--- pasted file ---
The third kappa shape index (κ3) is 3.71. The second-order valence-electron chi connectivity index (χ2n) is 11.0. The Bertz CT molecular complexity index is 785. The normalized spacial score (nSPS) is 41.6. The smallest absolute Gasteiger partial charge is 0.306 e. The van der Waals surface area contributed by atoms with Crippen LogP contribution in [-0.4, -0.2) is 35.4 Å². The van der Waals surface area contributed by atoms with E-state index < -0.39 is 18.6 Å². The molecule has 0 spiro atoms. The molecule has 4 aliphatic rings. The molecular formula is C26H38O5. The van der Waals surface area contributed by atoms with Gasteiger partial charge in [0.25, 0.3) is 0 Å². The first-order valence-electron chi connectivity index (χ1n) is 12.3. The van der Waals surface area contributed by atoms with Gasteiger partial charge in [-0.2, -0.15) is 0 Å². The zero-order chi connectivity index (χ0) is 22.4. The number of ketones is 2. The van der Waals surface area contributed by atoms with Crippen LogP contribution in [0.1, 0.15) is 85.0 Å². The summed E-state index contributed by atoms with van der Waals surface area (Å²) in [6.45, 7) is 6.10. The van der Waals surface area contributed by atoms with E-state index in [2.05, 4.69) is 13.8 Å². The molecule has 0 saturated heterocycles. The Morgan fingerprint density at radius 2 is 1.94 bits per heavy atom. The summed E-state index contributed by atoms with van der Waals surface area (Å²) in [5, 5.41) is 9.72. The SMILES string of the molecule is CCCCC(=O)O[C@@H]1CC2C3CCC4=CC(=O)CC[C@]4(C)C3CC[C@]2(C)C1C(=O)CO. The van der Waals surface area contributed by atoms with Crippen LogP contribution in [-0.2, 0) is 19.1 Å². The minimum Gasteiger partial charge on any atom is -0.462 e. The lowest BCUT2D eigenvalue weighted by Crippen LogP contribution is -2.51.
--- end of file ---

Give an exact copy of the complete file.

The third kappa shape index (κ3) is 3.71. The second-order valence-electron chi connectivity index (χ2n) is 11.0. The Bertz CT molecular complexity index is 785. The normalized spacial score (nSPS) is 41.6. The smallest absolute Gasteiger partial charge is 0.306 e. The van der Waals surface area contributed by atoms with Crippen LogP contribution in [-0.4, -0.2) is 35.4 Å². The van der Waals surface area contributed by atoms with E-state index < -0.39 is 18.6 Å². The molecule has 0 spiro atoms. The molecule has 4 aliphatic rings. The molecular formula is C26H38O5. The van der Waals surface area contributed by atoms with Gasteiger partial charge in [0.25, 0.3) is 0 Å². The first-order valence-electron chi connectivity index (χ1n) is 12.3. The van der Waals surface area contributed by atoms with Gasteiger partial charge in [-0.2, -0.15) is 0 Å². The zero-order chi connectivity index (χ0) is 22.4. The number of ketones is 2. The van der Waals surface area contributed by atoms with Crippen LogP contribution in [0.1, 0.15) is 85.0 Å². The summed E-state index contributed by atoms with van der Waals surface area (Å²) in [6.45, 7) is 6.10. The van der Waals surface area contributed by atoms with E-state index in [2.05, 4.69) is 13.8 Å². The molecule has 0 saturated heterocycles. The Morgan fingerprint density at radius 2 is 1.94 bits per heavy atom. The summed E-state index contributed by atoms with van der Waals surface area (Å²) in [5, 5.41) is 9.72. The SMILES string of the molecule is CCCCC(=O)O[C@@H]1CC2C3CCC4=CC(=O)CC[C@]4(C)C3CC[C@]2(C)C1C(=O)CO. The van der Waals surface area contributed by atoms with Crippen LogP contribution in [-0.2, 0) is 19.1 Å². The minimum Gasteiger partial charge on any atom is -0.462 e. The lowest BCUT2D eigenvalue weighted by Crippen LogP contribution is -2.51.